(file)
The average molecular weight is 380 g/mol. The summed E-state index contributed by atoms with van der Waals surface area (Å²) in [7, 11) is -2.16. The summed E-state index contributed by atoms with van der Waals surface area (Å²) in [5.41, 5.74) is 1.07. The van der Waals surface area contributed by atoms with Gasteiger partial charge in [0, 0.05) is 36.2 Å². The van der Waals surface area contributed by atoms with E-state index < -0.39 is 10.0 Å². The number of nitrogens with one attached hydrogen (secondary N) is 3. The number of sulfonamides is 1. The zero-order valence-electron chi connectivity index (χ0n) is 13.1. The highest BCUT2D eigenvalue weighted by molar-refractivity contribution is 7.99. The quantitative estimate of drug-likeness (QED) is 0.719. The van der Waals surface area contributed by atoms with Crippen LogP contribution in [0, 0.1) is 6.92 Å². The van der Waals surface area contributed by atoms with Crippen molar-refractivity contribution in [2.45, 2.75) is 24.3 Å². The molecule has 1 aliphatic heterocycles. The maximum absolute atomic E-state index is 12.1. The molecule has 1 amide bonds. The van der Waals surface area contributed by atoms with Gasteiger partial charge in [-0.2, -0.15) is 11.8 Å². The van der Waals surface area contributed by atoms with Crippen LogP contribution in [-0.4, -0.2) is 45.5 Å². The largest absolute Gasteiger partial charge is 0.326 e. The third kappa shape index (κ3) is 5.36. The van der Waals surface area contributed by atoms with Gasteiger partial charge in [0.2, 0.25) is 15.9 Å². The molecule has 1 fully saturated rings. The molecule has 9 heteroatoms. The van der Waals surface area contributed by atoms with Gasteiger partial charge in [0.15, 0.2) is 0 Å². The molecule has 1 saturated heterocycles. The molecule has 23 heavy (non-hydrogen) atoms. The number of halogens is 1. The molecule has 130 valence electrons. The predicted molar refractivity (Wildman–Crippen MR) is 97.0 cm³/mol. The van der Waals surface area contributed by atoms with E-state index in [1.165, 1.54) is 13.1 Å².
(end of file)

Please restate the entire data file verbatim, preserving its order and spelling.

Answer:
The average molecular weight is 380 g/mol. The summed E-state index contributed by atoms with van der Waals surface area (Å²) in [7, 11) is -2.16. The summed E-state index contributed by atoms with van der Waals surface area (Å²) in [5.41, 5.74) is 1.07. The van der Waals surface area contributed by atoms with Gasteiger partial charge in [0, 0.05) is 36.2 Å². The van der Waals surface area contributed by atoms with E-state index < -0.39 is 10.0 Å². The number of nitrogens with one attached hydrogen (secondary N) is 3. The number of sulfonamides is 1. The zero-order valence-electron chi connectivity index (χ0n) is 13.1. The highest BCUT2D eigenvalue weighted by molar-refractivity contribution is 7.99. The quantitative estimate of drug-likeness (QED) is 0.719. The van der Waals surface area contributed by atoms with Crippen LogP contribution in [0, 0.1) is 6.92 Å². The van der Waals surface area contributed by atoms with Crippen molar-refractivity contribution in [2.45, 2.75) is 24.3 Å². The molecule has 1 aliphatic heterocycles. The maximum absolute atomic E-state index is 12.1. The molecule has 1 amide bonds. The van der Waals surface area contributed by atoms with Gasteiger partial charge in [-0.2, -0.15) is 11.8 Å². The van der Waals surface area contributed by atoms with Crippen LogP contribution in [-0.4, -0.2) is 45.5 Å². The largest absolute Gasteiger partial charge is 0.326 e. The third kappa shape index (κ3) is 5.36. The van der Waals surface area contributed by atoms with Gasteiger partial charge in [0.2, 0.25) is 15.9 Å². The molecule has 1 fully saturated rings. The molecule has 9 heteroatoms. The van der Waals surface area contributed by atoms with Gasteiger partial charge in [0.15, 0.2) is 0 Å². The molecule has 1 saturated heterocycles. The molecule has 23 heavy (non-hydrogen) atoms. The number of halogens is 1. The molecule has 130 valence electrons. The predicted molar refractivity (Wildman–Crippen MR) is 97.0 cm³/mol. The van der Waals surface area contributed by atoms with E-state index in [1.165, 1.54) is 13.1 Å².